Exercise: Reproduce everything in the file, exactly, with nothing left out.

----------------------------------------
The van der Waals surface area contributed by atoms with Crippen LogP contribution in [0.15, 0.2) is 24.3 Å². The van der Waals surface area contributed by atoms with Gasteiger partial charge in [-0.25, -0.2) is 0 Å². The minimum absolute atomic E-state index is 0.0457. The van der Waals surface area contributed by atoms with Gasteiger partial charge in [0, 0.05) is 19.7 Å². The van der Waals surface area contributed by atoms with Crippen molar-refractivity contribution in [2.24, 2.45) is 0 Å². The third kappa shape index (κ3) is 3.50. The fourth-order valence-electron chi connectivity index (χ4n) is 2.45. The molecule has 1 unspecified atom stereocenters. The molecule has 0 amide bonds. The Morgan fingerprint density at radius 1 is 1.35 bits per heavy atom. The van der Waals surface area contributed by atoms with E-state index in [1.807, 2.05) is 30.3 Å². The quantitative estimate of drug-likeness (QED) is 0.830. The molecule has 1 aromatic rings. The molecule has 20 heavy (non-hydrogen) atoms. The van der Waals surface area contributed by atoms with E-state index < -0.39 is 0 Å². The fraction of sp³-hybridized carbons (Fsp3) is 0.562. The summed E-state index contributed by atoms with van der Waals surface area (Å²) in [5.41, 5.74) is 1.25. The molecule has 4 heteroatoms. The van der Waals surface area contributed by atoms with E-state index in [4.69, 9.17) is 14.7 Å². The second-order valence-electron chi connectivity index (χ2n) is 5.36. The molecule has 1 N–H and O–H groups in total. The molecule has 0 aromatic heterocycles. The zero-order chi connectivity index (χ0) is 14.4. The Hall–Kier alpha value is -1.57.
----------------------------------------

The van der Waals surface area contributed by atoms with Crippen LogP contribution in [0.15, 0.2) is 24.3 Å². The van der Waals surface area contributed by atoms with Gasteiger partial charge in [-0.25, -0.2) is 0 Å². The minimum absolute atomic E-state index is 0.0457. The van der Waals surface area contributed by atoms with Gasteiger partial charge in [0, 0.05) is 19.7 Å². The van der Waals surface area contributed by atoms with Crippen molar-refractivity contribution in [2.24, 2.45) is 0 Å². The third kappa shape index (κ3) is 3.50. The fourth-order valence-electron chi connectivity index (χ4n) is 2.45. The molecule has 1 unspecified atom stereocenters. The molecule has 0 amide bonds. The Morgan fingerprint density at radius 1 is 1.35 bits per heavy atom. The van der Waals surface area contributed by atoms with E-state index in [1.807, 2.05) is 30.3 Å². The quantitative estimate of drug-likeness (QED) is 0.830. The molecule has 1 aromatic rings. The molecule has 20 heavy (non-hydrogen) atoms. The van der Waals surface area contributed by atoms with E-state index < -0.39 is 0 Å². The fraction of sp³-hybridized carbons (Fsp3) is 0.562. The summed E-state index contributed by atoms with van der Waals surface area (Å²) in [5.41, 5.74) is 1.25. The molecule has 4 heteroatoms. The van der Waals surface area contributed by atoms with E-state index in [4.69, 9.17) is 14.7 Å². The second-order valence-electron chi connectivity index (χ2n) is 5.36. The molecule has 1 N–H and O–H groups in total. The molecule has 0 aromatic heterocycles. The zero-order chi connectivity index (χ0) is 14.4. The Hall–Kier alpha value is -1.57.